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Gerald, Esq
Gerald, Esq, Lawyer
Category: Legal
Satisfied Customers: 3724
Experience:  30 years of experience
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When I was in nursing school I rented my home. My property

Customer Question

When I was in nursing school I rented my home. My property manager and my tenants used my home as an "illegal grow-op" destroying the property and rendering it useless. At the same time someone stole my identity; leaving me w/ 0.23 cents to my name. Law enforcement looked the other way. I lost my home, and my land.
I sold everything I owned (clothes, furniture, jewelry) to pay for legal counsel/fees and life. I have been one step away from homelessness ever since. I have no more resources left. How does one recover from that? Is bankruptcy the best option? Thank you for your time.
Submitted: 1 year ago.
Category: Legal
Expert:  Gerald, Esq replied 1 year ago.

Hello,

Thank you for using Just Answer. I want to provide you the best service I can. Please feel free to ask any follow up questions you have.

I am an attorney with 30 years of experience; I hope to provide you information that will help you in resolving your question.

I am so sorry that you have been having these difficulties. It certainly sounds like you are a candidate for a Chapter 7 bankruptcy. When your debts outstrip your assets and your ability to keep up a clean start is often warranted.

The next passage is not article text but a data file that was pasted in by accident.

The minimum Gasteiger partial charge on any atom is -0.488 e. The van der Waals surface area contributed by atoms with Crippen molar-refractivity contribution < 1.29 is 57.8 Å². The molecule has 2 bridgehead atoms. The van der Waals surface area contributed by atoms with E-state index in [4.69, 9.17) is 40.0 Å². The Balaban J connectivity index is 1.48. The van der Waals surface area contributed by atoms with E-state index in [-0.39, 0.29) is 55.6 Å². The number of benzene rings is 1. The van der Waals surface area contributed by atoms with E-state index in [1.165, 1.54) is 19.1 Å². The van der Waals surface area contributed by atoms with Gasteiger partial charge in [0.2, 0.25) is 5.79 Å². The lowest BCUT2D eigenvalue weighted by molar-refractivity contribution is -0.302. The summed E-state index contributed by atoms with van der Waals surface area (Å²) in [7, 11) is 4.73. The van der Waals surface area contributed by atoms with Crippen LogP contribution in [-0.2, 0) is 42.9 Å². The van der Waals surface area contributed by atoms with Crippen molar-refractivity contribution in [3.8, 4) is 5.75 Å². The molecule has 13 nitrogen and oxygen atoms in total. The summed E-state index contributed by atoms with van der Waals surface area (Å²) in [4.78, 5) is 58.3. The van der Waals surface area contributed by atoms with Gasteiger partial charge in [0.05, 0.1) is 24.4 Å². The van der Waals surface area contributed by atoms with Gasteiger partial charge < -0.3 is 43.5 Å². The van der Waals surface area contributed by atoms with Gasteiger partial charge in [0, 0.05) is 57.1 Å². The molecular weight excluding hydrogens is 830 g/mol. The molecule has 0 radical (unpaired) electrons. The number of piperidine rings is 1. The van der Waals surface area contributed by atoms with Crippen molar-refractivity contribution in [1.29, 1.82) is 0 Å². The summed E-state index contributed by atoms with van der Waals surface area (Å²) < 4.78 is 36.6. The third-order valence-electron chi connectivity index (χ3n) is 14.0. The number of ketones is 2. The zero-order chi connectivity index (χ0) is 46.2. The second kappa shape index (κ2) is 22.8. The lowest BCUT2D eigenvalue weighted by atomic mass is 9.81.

The advantages of Chapter 7 include the fact that it is quick. Usually the entire process take three to six months.

Once the process is complete you will be debt-free. There are some debts that are not normally dischargeable such as mortgages, car payments, certain recent taxes, and unpaid child support. Student loan debt is generally not dischargeable, BUT can be if you can prove hardship. All other debts (such as credit card debt, private loans, and other debt obligations are wiped out.

Once you are free of the debt you can start saving to rebuild your life rather than continuing to swim in the debt.

The bankruptcy stays on your credit report for seven years. After that your credit should recover.

Without knowing specifics about your debts and assets it is difficult to say what is the best course of action for you. That is a decision only you can make.

These resources are a good place to get started in determining whether filing Chapter 7 is good for you and will provide information on the process to get started:

http://www.nolo.com/legal-encyclopedia/filing-bankruptcy-alaska.html

http://www.bankruptcy.com/state-specific-bankruptcy-laws/alaska-bankruptcy-lawyers/filing-chapter-7-alaska/

https://www.legalconsumer.com/bankruptcy/forms/

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Good luck.

Please note: Information is educational and not given as legal advice. Only your local attorney can give legal advice. I can't establish or accept an attorney-client relationship with you. All posts are available for public viewing.